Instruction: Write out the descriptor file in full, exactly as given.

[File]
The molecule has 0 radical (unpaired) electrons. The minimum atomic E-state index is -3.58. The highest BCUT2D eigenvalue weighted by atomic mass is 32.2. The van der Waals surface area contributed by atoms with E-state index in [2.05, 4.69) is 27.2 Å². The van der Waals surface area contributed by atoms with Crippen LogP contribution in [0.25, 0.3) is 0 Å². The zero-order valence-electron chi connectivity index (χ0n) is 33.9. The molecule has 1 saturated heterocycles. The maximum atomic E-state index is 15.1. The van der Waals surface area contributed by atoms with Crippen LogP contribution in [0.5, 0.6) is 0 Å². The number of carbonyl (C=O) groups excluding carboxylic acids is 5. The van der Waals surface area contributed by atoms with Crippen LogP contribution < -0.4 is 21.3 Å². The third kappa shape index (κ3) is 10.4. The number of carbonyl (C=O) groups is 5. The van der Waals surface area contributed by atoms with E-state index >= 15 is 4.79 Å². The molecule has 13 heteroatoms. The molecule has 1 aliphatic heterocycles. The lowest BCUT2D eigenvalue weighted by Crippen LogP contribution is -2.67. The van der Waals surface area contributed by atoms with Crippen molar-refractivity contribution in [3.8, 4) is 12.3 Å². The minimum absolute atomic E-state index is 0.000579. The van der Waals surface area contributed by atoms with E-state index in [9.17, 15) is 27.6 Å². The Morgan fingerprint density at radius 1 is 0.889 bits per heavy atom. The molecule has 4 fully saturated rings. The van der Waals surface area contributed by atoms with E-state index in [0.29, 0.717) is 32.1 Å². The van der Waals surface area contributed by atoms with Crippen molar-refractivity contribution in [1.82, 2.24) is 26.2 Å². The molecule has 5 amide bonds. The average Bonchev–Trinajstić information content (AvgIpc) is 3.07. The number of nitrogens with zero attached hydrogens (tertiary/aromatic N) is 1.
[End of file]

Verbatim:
The molecule has 0 radical (unpaired) electrons. The minimum atomic E-state index is -3.58. The highest BCUT2D eigenvalue weighted by atomic mass is 32.2. The van der Waals surface area contributed by atoms with E-state index in [2.05, 4.69) is 27.2 Å². The van der Waals surface area contributed by atoms with Crippen LogP contribution in [0.25, 0.3) is 0 Å². The zero-order valence-electron chi connectivity index (χ0n) is 33.9. The molecule has 1 saturated heterocycles. The maximum atomic E-state index is 15.1. The van der Waals surface area contributed by atoms with Crippen LogP contribution in [0.5, 0.6) is 0 Å². The number of carbonyl (C=O) groups excluding carboxylic acids is 5. The van der Waals surface area contributed by atoms with Crippen LogP contribution < -0.4 is 21.3 Å². The third kappa shape index (κ3) is 10.4. The number of carbonyl (C=O) groups is 5. The van der Waals surface area contributed by atoms with E-state index >= 15 is 4.79 Å². The molecule has 13 heteroatoms. The molecule has 1 aliphatic heterocycles. The lowest BCUT2D eigenvalue weighted by Crippen LogP contribution is -2.67. The van der Waals surface area contributed by atoms with Crippen molar-refractivity contribution in [3.8, 4) is 12.3 Å². The minimum absolute atomic E-state index is 0.000579. The van der Waals surface area contributed by atoms with E-state index in [9.17, 15) is 27.6 Å². The Morgan fingerprint density at radius 1 is 0.889 bits per heavy atom. The molecule has 4 fully saturated rings. The van der Waals surface area contributed by atoms with E-state index in [0.29, 0.717) is 32.1 Å². The van der Waals surface area contributed by atoms with Crippen molar-refractivity contribution in [1.82, 2.24) is 26.2 Å². The molecule has 5 amide bonds. The average Bonchev–Trinajstić information content (AvgIpc) is 3.07. The number of nitrogens with zero attached hydrogens (tertiary/aromatic N) is 1.